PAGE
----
Adult female and calf surface to catch their breath. Do not sign up for programs that offer to swim with wild dolphins. When they come close to shore, they are resting and caring for their young. Dumping boatloads of people where the dolphins are resting cuts into their recovery time, which is potentially harmful for the pod. If any cetacean approaches you while you’re on a vessel, slow down and stop. Boat strikes can critically hurt the animal, and if injured enough, the animal might strand. If you encounter a stranded cetacean, call the NOAA Marine Mammal Response Network’s hotline ((888) 256-9840)and report it. Do not approach the animal. Remember to properly dispose your fishing gear and trash when at the beach or viewing these animals. Fishing gear can cause entanglement, which may cause small marine mammals and reptiles to drown or large whales to have deep gashes or other injuries. Keep these tips in mind when you’re watching the marine life of Hawaii. It’s a privilege to see these creatures. If we want future generations to enjoy them, we need to do our part in conservation efforts. For more information on Humpback whales, visit http://hawaiihumpbackwhale.noaa. gov/involved/ocwelcome.html. For information concerning conservation of marine life check out www.nmfs.noaa.gov/pr/education/viewing.htm.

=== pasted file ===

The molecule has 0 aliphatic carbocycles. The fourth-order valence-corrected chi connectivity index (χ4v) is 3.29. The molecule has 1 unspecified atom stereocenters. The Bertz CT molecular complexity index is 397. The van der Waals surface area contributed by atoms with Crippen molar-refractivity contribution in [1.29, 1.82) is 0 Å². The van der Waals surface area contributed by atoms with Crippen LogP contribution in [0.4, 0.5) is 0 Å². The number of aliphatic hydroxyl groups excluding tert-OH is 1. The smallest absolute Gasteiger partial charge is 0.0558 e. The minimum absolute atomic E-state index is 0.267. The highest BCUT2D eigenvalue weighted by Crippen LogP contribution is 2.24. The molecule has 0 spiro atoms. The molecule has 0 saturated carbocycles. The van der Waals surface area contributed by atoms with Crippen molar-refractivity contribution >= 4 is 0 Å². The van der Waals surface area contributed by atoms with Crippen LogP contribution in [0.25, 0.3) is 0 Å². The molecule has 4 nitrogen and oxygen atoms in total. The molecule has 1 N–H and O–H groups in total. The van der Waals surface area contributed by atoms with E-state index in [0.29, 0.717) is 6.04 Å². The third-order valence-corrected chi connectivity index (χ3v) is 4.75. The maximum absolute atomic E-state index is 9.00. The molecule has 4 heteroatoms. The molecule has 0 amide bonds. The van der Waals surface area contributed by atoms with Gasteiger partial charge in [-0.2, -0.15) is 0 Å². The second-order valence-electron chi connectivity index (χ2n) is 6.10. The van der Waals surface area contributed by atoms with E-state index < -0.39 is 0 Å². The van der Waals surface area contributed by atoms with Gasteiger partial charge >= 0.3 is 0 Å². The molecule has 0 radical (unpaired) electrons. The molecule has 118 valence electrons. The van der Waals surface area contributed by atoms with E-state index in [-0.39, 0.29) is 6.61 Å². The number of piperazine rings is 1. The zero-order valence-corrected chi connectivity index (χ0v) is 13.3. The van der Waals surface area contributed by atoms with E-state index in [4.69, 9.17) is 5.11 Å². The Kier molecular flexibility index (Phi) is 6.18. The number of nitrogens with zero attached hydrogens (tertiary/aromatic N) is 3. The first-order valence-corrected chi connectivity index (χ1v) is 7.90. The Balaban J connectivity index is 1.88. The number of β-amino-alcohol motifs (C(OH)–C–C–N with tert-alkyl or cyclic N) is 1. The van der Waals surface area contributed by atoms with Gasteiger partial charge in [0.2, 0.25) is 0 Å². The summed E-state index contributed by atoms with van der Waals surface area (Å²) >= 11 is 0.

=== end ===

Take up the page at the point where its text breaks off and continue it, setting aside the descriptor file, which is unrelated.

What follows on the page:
Ke Kalahea is looking to fill the following positions: Sports Writer Arts & Community Writer Copy Chief Photographers Layout Designer Anyone interested may pick up an application from Campus Center Room 215.